Despite the existence of a multi-billion dollarthe skin care industry and a host of marketing applications, there is nothing that could prevent our skin from turning into papyrus with age. Except, perhaps, sunscreen if used every day. Accumulated damage from ultraviolet radiation and other age-related stressors depletes skin cells for renewal — or stem cells — and it is impossible to stop or slow down this process.
But there is still hope. A study published in Nature in early April gives a new insight into how stem cell loss occurs and even identifies two chemicals that can prevent it.
How to keep the skin young?
Research by a professor of biologyAmy Nishimura’s stem cells from the Tokyo Medical and Dental University in Japan showed that aging and ultraviolet exposure deplete the stem cells of the most important collagen protein. Those who are concerned about the health of their skin are well aware that collagen is one of the most important players in maintaining strong, young, elastic skin. Weakened stem cells can no longer divide normally and are eventually forced to turn into adult skin cells. Over time, so many stem cells are damaged that there are not enough healthy ones to replace them.
"I think this study is beautiful,"says David Fisher, a professor of dermatology at Harvard Medical School, who did not participate in the study. "I think this is a very elegant analysis, which also revealed practical mechanistic ideas about what is happening, and even potentially effective, contributing to rejuvenation."
Our skin is divided into two parts: epidermis above and dermis below. The epidermis is what we usually call skin, it consists of many layers of cells; The dermis consists of connective tissue, hair follicles, blood vessels, and sweat glands.
As part of normal healthy skin, the top layerThe epidermis is constantly peeled off and replaced from a self-repairing stem cell pool, which is located in the lower (or basal) layer. These stem cells have roots that attach to a thin piece of tissue called the basement membrane - it connects the epidermis and the dermis. Binding to the basement membrane is important for maintaining the “stem” state of the cell - its ability to multiply and mature into another type of cell.
For most of the time, stemcells in the epidermis divide horizontally, cloning themselves and adding to the update pool. However, sometimes they are divided vertically, and a new cell begins to mature into an adult cell of the skin, which is gradually pushed up through the layers of the epidermis.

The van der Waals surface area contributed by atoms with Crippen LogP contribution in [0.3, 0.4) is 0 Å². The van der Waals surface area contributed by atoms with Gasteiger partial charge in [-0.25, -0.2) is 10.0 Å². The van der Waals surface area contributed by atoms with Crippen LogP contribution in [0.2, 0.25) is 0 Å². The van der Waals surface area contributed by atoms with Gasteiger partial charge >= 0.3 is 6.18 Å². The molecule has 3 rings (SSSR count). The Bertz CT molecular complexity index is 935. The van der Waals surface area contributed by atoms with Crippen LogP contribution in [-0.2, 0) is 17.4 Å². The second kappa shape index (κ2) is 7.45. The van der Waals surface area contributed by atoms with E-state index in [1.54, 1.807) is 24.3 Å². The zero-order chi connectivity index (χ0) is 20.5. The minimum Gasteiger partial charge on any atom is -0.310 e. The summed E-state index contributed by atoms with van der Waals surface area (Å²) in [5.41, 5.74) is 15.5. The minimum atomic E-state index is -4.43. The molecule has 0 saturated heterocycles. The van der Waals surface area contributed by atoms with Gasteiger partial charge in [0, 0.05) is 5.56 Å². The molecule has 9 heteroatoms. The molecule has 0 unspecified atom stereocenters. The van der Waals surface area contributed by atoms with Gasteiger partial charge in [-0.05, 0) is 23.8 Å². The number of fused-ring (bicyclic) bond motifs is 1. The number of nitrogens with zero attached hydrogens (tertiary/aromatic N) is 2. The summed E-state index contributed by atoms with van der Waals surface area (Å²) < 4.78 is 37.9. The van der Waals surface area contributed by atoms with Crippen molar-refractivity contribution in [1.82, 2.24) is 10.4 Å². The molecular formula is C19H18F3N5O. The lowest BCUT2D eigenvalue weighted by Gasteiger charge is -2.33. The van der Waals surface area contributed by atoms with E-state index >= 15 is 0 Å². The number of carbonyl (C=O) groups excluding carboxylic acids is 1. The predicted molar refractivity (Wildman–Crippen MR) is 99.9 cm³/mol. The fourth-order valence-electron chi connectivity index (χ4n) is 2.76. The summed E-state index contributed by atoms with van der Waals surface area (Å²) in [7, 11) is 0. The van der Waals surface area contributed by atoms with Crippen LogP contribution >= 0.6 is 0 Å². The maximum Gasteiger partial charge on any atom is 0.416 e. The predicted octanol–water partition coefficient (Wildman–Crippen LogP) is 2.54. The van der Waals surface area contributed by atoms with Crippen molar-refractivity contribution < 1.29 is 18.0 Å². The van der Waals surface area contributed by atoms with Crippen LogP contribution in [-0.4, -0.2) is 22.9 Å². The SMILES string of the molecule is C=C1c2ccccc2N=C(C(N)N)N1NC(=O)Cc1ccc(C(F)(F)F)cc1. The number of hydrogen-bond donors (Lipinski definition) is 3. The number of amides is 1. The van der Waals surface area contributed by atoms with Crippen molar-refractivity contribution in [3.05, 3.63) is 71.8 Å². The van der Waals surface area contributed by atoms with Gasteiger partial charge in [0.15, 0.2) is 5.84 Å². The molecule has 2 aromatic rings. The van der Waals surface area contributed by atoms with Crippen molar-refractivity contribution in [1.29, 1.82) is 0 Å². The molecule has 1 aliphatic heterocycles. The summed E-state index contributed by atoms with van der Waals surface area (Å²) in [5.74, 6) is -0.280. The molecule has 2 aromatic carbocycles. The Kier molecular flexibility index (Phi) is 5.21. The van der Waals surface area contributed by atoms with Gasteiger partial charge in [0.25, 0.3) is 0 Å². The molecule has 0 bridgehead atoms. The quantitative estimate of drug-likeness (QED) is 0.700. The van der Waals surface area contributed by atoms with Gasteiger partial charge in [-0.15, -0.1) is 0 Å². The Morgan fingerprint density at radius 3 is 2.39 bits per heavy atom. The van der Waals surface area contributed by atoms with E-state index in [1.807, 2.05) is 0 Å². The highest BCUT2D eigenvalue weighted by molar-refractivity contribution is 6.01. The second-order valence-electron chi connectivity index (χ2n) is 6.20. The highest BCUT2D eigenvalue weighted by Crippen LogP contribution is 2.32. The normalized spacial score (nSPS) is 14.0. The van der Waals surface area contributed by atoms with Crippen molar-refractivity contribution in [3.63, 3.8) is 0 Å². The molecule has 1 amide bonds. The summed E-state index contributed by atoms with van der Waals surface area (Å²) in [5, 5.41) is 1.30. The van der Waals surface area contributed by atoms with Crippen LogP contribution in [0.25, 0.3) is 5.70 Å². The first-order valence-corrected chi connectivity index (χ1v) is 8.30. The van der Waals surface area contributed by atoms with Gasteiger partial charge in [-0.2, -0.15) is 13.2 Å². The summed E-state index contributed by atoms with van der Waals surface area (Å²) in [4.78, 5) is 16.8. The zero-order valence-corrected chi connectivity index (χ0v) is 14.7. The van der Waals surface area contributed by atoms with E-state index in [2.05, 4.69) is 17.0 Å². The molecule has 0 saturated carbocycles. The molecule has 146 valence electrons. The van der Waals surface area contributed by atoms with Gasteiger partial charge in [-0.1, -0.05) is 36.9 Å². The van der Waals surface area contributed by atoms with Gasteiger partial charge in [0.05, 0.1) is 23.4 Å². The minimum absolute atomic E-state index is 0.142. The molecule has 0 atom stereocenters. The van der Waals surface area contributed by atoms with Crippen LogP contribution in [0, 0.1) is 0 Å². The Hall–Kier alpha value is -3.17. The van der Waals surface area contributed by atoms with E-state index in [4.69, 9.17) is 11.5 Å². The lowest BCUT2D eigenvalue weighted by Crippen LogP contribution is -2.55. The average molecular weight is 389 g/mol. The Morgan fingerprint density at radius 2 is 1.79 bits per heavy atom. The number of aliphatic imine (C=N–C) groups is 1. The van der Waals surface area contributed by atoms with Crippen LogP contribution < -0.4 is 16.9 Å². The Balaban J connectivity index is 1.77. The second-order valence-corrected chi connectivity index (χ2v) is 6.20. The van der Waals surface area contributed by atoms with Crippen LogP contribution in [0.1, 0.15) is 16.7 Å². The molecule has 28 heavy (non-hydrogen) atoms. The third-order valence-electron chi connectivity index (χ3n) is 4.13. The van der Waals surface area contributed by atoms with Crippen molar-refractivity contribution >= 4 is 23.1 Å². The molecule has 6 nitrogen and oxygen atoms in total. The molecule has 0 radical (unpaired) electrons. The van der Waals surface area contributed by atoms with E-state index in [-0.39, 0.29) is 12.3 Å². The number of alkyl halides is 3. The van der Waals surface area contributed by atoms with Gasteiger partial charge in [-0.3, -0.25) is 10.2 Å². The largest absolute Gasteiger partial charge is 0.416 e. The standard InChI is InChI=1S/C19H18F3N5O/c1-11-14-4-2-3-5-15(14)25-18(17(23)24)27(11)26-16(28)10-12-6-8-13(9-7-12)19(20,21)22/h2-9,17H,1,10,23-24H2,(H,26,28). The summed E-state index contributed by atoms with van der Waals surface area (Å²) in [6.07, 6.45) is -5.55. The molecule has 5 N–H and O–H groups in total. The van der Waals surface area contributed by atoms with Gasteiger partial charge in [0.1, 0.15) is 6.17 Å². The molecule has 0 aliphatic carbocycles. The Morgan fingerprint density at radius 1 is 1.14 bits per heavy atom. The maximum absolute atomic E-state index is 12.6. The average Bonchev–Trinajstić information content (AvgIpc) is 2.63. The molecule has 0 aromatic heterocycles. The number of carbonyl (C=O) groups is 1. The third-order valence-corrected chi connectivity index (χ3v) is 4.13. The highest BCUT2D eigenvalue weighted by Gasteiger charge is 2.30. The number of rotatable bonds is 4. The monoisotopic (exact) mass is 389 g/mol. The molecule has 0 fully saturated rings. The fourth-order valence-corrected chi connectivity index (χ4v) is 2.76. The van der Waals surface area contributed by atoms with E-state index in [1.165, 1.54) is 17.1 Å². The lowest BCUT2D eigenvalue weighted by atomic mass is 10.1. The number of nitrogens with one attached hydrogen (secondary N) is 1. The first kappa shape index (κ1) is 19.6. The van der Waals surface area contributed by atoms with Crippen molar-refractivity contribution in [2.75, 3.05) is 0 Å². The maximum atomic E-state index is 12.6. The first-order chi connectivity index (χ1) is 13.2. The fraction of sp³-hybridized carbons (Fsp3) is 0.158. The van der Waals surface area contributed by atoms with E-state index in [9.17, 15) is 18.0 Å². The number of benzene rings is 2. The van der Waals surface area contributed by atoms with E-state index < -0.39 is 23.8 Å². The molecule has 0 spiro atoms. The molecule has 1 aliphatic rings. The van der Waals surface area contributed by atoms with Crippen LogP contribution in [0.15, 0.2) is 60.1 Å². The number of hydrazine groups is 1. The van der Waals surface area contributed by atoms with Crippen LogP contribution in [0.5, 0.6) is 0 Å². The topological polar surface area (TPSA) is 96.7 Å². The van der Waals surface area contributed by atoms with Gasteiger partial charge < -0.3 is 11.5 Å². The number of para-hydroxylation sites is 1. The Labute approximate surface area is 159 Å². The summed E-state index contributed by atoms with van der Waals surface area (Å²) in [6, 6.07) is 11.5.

This type of cell exchange is the replacement of old cells.in the upper part of the epidermis with younger cells below - explains how cuts heal and how the skin remains young in appearance. However, with age, the stem cell pool is depleted and cell turnover slows down, leaving people with thin, fragile skin.
"The main question that is trying to solve itresearch - why cells becomes less? Why do we lose stem cells as we grow up? ”, Says Terry Lechler, an assistant professor of dermatology at Duke University, who was not involved in the study. "I think this is a really interesting question, the very essence."
The study suggests that stem cellswhich divide vertically do so due to damage due to normal aging and the normal cell turnover process, as well as exposure to ultraviolet light or any other toxins. And not only the new adult cell begins its journey through the epidermis - the original stem cell also repels the basal layer, which leads to its maturation. This is due to the fact that the roots of the damaged cell weaken, so they can no longer be successfully attached to the basement membrane. Researchers describe this step as a sort of competition when neighboring healthy stem cells combine and expel weak stem cells from the island.
"It seems to be related to the control mechanismthe quality that makes a skin stem cell that is damaged is removed from the skin, ”says James De Gregory, a professor of biochemistry at the University of Colorado in Denver. "You can imagine that all these stem cells are fighting for the position, and if you grab the basement membrane, you will do better."
At first this competition is beneficial.ridding the skin of defective cells or even cancer-causing mutations. However, at some point too many stem cells become damaged and begin to outnumber healthy cells. When this happens, the skin can no longer effectively rejuvenate or respond to injury. "The stem cell competition among epidermal stem cells keeps the skin young, but the decline in competition ends with aging," explains Nishimura.
The basis of this process is collagen-17,A special type of collagen protein that is essential for stem cell rooting in the basement membrane. When stem cells get damaged, they lose a valuable amount of collagen-17. The more protein they lose, the weaker their connection with the basement membrane, until ultimately they are not crowded out by adjacent healthy cells.
The good news is that there may bea way to increase or maintain the level of collagen-17 in stem cells, preventing this skin aging process. Nishimura showed that two experimental chemicals, Y27632 and apocynin, when applied topically, can increase the level of collagen-17 in the cells and even promote wound healing.
This does not mean that you should run toa pharmacy and buying products with the content of “collagen” or “stem cells” on the label - there is no evidence that there is anything on the market at all. But this means that on the horizon anti-aging cream, which supports science.
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